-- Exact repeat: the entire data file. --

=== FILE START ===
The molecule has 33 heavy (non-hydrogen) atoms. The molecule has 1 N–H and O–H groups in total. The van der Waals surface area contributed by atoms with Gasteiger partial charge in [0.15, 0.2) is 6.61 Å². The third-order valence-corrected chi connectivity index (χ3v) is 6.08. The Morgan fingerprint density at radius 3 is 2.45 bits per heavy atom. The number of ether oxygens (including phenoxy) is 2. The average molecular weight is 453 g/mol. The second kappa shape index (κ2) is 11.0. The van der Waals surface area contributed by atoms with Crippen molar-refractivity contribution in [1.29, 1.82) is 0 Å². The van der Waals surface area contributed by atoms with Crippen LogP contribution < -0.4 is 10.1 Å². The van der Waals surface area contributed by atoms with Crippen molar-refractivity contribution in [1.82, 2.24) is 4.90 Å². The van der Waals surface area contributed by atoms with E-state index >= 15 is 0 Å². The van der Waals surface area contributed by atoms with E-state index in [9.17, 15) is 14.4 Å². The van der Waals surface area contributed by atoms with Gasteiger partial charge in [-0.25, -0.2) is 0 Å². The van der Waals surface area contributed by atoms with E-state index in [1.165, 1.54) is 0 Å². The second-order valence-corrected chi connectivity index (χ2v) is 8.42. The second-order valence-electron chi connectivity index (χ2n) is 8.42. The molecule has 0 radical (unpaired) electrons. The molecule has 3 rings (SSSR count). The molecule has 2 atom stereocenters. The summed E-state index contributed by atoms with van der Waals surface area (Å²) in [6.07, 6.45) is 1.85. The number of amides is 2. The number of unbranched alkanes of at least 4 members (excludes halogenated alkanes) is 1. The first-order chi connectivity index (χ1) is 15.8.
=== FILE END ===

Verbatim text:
The molecule has 33 heavy (non-hydrogen) atoms. The molecule has 1 N–H and O–H groups in total. The van der Waals surface area contributed by atoms with Gasteiger partial charge in [0.15, 0.2) is 6.61 Å². The third-order valence-corrected chi connectivity index (χ3v) is 6.08. The Morgan fingerprint density at radius 3 is 2.45 bits per heavy atom. The number of ether oxygens (including phenoxy) is 2. The average molecular weight is 453 g/mol. The second kappa shape index (κ2) is 11.0. The van der Waals surface area contributed by atoms with Crippen molar-refractivity contribution in [1.29, 1.82) is 0 Å². The van der Waals surface area contributed by atoms with Crippen LogP contribution < -0.4 is 10.1 Å². The van der Waals surface area contributed by atoms with Crippen molar-refractivity contribution in [1.82, 2.24) is 4.90 Å². The van der Waals surface area contributed by atoms with E-state index >= 15 is 0 Å². The van der Waals surface area contributed by atoms with E-state index in [9.17, 15) is 14.4 Å². The van der Waals surface area contributed by atoms with Gasteiger partial charge in [-0.25, -0.2) is 0 Å². The van der Waals surface area contributed by atoms with E-state index in [1.165, 1.54) is 0 Å². The second-order valence-corrected chi connectivity index (χ2v) is 8.42. The second-order valence-electron chi connectivity index (χ2n) is 8.42. The molecule has 0 radical (unpaired) electrons. The molecule has 3 rings (SSSR count). The molecule has 2 atom stereocenters. The summed E-state index contributed by atoms with van der Waals surface area (Å²) in [6.07, 6.45) is 1.85. The number of amides is 2. The number of unbranched alkanes of at least 4 members (excludes halogenated alkanes) is 1. The first-order chi connectivity index (χ1) is 15.8.